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Antonia wrote:

Hi, guys —

The word sorcery in the Old Testament is translated from the word pharmakaia, or something like that, which is the exact origin of the word pharmacy. That said, there's really no difference between some witch putting together a potion from natural substances to effect health and other human affairs, and a professional business man putting together a potion from natural substances to effect health and other human affairs (like anti-depressants or aphrodisiacs).

  • So why did the Church persecute tons of witches but let pharmacies and doctors get away with their drug making and usage?
  • Was the Church simply going through a very corrupt period of time and, out of greed, supported the doctors because they made money out of their healings and biological (and|or) natural manipulations, while witches gained no such worldly reward and thus couldn't financially profit the Church?
  • Is it not a fact that the Crusades and witch hunts occurred?

I keenly await your replies for I find this particularly interesting.

Thank you for your time!


  { Why did the Church persecute witches but let pharmacies and doctors get away with drug making? }

Mary Ann replied:


Pharmakaia was the word used to describe what people who made potions did. Many of them were witches.

Doctors also used herbs and diet but physicians were sworn not to give herbs for abortion, so people went to witches for abortion-inducing herbs and for herbs that would prevent pregnancy. Along with the herbs came words and tokens, because that was the magic that the witches dealt in, so the word, pharmakaia, became also identified with what witches did, which we call sorcery.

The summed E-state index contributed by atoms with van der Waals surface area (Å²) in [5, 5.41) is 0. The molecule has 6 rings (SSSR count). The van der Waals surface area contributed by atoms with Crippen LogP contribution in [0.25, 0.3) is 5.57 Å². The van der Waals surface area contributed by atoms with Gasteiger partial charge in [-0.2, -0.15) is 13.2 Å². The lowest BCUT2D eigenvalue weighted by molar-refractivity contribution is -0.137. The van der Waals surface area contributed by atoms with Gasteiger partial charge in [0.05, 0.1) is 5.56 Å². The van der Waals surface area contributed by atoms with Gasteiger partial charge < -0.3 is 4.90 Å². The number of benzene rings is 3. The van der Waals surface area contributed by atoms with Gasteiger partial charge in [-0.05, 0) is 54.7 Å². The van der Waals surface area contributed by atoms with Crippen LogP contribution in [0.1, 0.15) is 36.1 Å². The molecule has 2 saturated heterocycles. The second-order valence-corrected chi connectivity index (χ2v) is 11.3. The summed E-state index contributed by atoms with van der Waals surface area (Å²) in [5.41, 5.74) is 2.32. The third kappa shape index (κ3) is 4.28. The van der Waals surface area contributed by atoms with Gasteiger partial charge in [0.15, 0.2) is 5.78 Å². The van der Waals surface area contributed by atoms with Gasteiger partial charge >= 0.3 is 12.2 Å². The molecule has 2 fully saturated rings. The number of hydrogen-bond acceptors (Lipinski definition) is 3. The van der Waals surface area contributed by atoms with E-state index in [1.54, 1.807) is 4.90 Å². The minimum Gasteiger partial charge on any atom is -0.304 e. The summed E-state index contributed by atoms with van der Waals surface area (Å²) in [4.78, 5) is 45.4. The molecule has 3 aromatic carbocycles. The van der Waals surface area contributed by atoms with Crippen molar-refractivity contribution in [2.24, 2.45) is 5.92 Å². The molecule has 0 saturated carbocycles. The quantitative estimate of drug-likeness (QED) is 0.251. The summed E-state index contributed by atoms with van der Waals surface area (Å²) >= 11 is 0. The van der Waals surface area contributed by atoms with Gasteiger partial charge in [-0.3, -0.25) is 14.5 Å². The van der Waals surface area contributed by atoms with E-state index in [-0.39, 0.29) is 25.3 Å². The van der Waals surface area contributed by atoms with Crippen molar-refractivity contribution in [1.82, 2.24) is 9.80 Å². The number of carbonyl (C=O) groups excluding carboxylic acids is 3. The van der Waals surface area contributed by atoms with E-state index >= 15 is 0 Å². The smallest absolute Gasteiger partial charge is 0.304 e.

Divination and magic
2117  All practices of magic or sorcery, by which one attempts to tame occult powers, so as to place them at one's service and have a supernatural power over others - even if this were for the sake of restoring their health - are gravely contrary to the virtue of religion. These practices are even more to be condemned when accompanied by the intention of harming someone, or when they have recourse to the intervention of demons. Wearing charms is also reprehensible. Spiritism often implies divination or magical practices; the Church for her part warns the faithful against it. Recourse to so-called traditional cures does not justify either the invocation of evil powers or the exploitation of another's credulity.

The Church did not persecute tons of witches and there were no Church witch hunts. Read some good history. There was some witch hysteria by Puritans in Massachusetts, and the governments in Europe punished some witches, but the myth of thousands of witches being burned is a myth.

The Church still believes that witchcraft is evil. It is a sin against the First Commandment.
It opens one to demonic influence. Many witches are indeed knowingly servants of satan. So-called white witchcraft is a modern invention that attempts to return to a mythical pagan matriarchal nature religion.

The Crusades were not bad things, though the inter-Christian sacking of Constantinople was deplorable. You have been greatly misled by elements of the Black Legend: myths invented after the Reformation. Check out this article from the EWTN web site:

There are also a couple resources from Catholic Answers that will help:

. . . and finally check out this posting from our knowledge base:

Mary Ann

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